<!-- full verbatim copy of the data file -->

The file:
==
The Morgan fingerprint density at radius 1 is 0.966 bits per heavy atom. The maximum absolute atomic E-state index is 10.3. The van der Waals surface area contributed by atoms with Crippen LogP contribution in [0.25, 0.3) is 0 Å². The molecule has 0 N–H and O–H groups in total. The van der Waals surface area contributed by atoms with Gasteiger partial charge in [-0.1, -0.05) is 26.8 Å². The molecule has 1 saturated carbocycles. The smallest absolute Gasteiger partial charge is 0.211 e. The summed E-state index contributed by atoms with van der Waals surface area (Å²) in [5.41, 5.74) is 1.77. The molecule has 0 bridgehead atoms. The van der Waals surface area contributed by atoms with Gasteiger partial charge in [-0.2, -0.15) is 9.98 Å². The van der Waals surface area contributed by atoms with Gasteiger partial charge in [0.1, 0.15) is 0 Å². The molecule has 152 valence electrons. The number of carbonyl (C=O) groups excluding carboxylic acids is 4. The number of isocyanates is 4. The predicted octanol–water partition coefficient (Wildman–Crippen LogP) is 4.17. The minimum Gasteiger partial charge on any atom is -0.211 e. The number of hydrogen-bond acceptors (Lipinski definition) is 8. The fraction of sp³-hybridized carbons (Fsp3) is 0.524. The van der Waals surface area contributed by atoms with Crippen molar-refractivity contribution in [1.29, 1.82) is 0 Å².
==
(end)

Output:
The Morgan fingerprint density at radius 1 is 0.966 bits per heavy atom. The maximum absolute atomic E-state index is 10.3. The van der Waals surface area contributed by atoms with Crippen LogP contribution in [0.25, 0.3) is 0 Å². The molecule has 0 N–H and O–H groups in total. The van der Waals surface area contributed by atoms with Gasteiger partial charge in [-0.1, -0.05) is 26.8 Å². The molecule has 1 saturated carbocycles. The smallest absolute Gasteiger partial charge is 0.211 e. The summed E-state index contributed by atoms with van der Waals surface area (Å²) in [5.41, 5.74) is 1.77. The molecule has 0 bridgehead atoms. The van der Waals surface area contributed by atoms with Gasteiger partial charge in [-0.2, -0.15) is 9.98 Å². The van der Waals surface area contributed by atoms with Gasteiger partial charge in [0.1, 0.15) is 0 Å². The molecule has 152 valence electrons. The number of carbonyl (C=O) groups excluding carboxylic acids is 4. The number of isocyanates is 4. The predicted octanol–water partition coefficient (Wildman–Crippen LogP) is 4.17. The minimum Gasteiger partial charge on any atom is -0.211 e. The number of hydrogen-bond acceptors (Lipinski definition) is 8. The fraction of sp³-hybridized carbons (Fsp3) is 0.524. The van der Waals surface area contributed by atoms with Crippen molar-refractivity contribution in [1.29, 1.82) is 0 Å².